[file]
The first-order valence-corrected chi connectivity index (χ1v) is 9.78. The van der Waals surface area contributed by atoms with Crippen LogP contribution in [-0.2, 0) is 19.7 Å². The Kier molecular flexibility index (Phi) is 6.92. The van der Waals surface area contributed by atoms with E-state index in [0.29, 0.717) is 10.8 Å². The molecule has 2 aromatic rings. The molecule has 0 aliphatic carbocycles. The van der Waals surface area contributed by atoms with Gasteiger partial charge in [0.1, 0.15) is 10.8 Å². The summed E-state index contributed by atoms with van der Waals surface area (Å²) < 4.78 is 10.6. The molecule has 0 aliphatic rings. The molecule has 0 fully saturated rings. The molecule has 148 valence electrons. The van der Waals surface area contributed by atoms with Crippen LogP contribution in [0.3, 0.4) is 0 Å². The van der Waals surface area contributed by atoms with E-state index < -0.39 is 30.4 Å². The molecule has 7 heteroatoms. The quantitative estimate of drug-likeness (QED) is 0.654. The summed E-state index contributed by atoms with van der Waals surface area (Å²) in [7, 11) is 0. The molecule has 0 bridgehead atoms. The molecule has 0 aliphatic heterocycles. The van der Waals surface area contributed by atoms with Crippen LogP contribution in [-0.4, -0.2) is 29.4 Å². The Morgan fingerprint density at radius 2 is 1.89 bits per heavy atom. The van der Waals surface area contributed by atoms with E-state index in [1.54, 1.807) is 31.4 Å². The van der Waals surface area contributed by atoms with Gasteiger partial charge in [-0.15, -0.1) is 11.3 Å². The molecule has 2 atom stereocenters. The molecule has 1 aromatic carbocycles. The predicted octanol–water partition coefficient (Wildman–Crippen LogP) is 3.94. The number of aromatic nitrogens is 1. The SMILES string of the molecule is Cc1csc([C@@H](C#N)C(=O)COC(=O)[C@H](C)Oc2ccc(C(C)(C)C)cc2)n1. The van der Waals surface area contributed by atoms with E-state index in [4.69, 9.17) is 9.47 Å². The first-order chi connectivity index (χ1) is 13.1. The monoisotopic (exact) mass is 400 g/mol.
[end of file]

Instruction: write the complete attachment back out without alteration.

The first-order valence-corrected chi connectivity index (χ1v) is 9.78. The van der Waals surface area contributed by atoms with Crippen LogP contribution in [-0.2, 0) is 19.7 Å². The Kier molecular flexibility index (Phi) is 6.92. The van der Waals surface area contributed by atoms with E-state index in [0.29, 0.717) is 10.8 Å². The molecule has 2 aromatic rings. The molecule has 0 aliphatic carbocycles. The van der Waals surface area contributed by atoms with Gasteiger partial charge in [0.1, 0.15) is 10.8 Å². The summed E-state index contributed by atoms with van der Waals surface area (Å²) < 4.78 is 10.6. The molecule has 0 aliphatic rings. The molecule has 0 fully saturated rings. The molecule has 148 valence electrons. The van der Waals surface area contributed by atoms with Crippen LogP contribution in [0.3, 0.4) is 0 Å². The van der Waals surface area contributed by atoms with E-state index < -0.39 is 30.4 Å². The molecule has 7 heteroatoms. The quantitative estimate of drug-likeness (QED) is 0.654. The summed E-state index contributed by atoms with van der Waals surface area (Å²) in [7, 11) is 0. The molecule has 0 bridgehead atoms. The molecule has 0 aliphatic heterocycles. The van der Waals surface area contributed by atoms with Crippen LogP contribution in [-0.4, -0.2) is 29.4 Å². The Morgan fingerprint density at radius 2 is 1.89 bits per heavy atom. The van der Waals surface area contributed by atoms with E-state index in [1.54, 1.807) is 31.4 Å². The van der Waals surface area contributed by atoms with Gasteiger partial charge in [-0.15, -0.1) is 11.3 Å². The molecule has 2 atom stereocenters. The molecule has 1 aromatic carbocycles. The predicted octanol–water partition coefficient (Wildman–Crippen LogP) is 3.94. The number of aromatic nitrogens is 1. The SMILES string of the molecule is Cc1csc([C@@H](C#N)C(=O)COC(=O)[C@H](C)Oc2ccc(C(C)(C)C)cc2)n1. The van der Waals surface area contributed by atoms with E-state index in [4.69, 9.17) is 9.47 Å². The first-order chi connectivity index (χ1) is 13.1. The monoisotopic (exact) mass is 400 g/mol.